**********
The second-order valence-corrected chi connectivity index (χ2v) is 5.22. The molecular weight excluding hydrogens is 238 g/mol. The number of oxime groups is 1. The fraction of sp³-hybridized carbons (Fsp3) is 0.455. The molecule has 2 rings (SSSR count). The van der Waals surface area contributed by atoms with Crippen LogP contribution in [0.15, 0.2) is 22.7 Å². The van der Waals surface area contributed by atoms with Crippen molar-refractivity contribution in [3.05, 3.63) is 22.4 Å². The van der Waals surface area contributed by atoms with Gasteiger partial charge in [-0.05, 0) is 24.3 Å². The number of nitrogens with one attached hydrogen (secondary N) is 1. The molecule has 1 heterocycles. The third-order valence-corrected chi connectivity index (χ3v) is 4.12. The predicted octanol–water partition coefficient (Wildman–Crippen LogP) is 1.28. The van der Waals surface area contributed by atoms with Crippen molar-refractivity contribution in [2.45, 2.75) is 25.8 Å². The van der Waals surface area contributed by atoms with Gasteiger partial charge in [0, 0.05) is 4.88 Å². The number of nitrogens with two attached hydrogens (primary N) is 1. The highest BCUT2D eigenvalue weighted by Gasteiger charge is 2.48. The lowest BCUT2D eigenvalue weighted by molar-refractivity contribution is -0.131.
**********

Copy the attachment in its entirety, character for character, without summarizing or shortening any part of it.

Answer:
The second-order valence-corrected chi connectivity index (χ2v) is 5.22. The molecular weight excluding hydrogens is 238 g/mol. The number of oxime groups is 1. The fraction of sp³-hybridized carbons (Fsp3) is 0.455. The molecule has 2 rings (SSSR count). The van der Waals surface area contributed by atoms with Crippen LogP contribution in [0.15, 0.2) is 22.7 Å². The van der Waals surface area contributed by atoms with Crippen molar-refractivity contribution in [3.05, 3.63) is 22.4 Å². The van der Waals surface area contributed by atoms with Gasteiger partial charge in [-0.05, 0) is 24.3 Å². The number of nitrogens with one attached hydrogen (secondary N) is 1. The molecule has 1 heterocycles. The third-order valence-corrected chi connectivity index (χ3v) is 4.12. The predicted octanol–water partition coefficient (Wildman–Crippen LogP) is 1.28. The van der Waals surface area contributed by atoms with Crippen molar-refractivity contribution in [2.45, 2.75) is 25.8 Å². The van der Waals surface area contributed by atoms with Gasteiger partial charge in [0, 0.05) is 4.88 Å². The number of nitrogens with two attached hydrogens (primary N) is 1. The highest BCUT2D eigenvalue weighted by Gasteiger charge is 2.48. The lowest BCUT2D eigenvalue weighted by molar-refractivity contribution is -0.131.